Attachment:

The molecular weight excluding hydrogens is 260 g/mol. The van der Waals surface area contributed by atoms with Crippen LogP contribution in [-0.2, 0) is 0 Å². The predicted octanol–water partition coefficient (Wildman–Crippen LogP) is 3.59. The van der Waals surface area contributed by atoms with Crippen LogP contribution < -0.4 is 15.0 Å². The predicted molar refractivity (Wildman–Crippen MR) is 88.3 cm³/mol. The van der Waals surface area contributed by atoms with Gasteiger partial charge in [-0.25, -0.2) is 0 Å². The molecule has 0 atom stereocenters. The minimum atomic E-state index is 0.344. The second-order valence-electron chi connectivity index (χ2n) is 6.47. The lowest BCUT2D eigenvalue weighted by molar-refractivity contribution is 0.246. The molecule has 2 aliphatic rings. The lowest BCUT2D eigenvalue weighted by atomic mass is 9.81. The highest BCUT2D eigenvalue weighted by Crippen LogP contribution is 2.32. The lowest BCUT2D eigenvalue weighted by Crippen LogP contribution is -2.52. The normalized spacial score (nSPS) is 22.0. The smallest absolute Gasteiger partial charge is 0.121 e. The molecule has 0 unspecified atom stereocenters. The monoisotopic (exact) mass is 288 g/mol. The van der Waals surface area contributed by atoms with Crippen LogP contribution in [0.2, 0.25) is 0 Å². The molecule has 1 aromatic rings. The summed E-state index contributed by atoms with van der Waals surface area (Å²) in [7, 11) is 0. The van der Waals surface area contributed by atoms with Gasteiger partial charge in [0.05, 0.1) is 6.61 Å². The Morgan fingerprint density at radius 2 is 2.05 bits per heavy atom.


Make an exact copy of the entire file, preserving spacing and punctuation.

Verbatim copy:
The molecular weight excluding hydrogens is 260 g/mol. The van der Waals surface area contributed by atoms with Crippen LogP contribution in [-0.2, 0) is 0 Å². The predicted octanol–water partition coefficient (Wildman–Crippen LogP) is 3.59. The van der Waals surface area contributed by atoms with Crippen LogP contribution < -0.4 is 15.0 Å². The predicted molar refractivity (Wildman–Crippen MR) is 88.3 cm³/mol. The van der Waals surface area contributed by atoms with Gasteiger partial charge in [-0.25, -0.2) is 0 Å². The molecule has 0 atom stereocenters. The minimum atomic E-state index is 0.344. The second-order valence-electron chi connectivity index (χ2n) is 6.47. The lowest BCUT2D eigenvalue weighted by molar-refractivity contribution is 0.246. The molecule has 2 aliphatic rings. The lowest BCUT2D eigenvalue weighted by atomic mass is 9.81. The highest BCUT2D eigenvalue weighted by Crippen LogP contribution is 2.32. The lowest BCUT2D eigenvalue weighted by Crippen LogP contribution is -2.52. The normalized spacial score (nSPS) is 22.0. The smallest absolute Gasteiger partial charge is 0.121 e. The molecule has 0 unspecified atom stereocenters. The monoisotopic (exact) mass is 288 g/mol. The van der Waals surface area contributed by atoms with Crippen LogP contribution in [0.2, 0.25) is 0 Å². The molecule has 1 aromatic rings. The summed E-state index contributed by atoms with van der Waals surface area (Å²) in [7, 11) is 0. The van der Waals surface area contributed by atoms with Gasteiger partial charge in [0.05, 0.1) is 6.61 Å². The Morgan fingerprint density at radius 2 is 2.05 bits per heavy atom.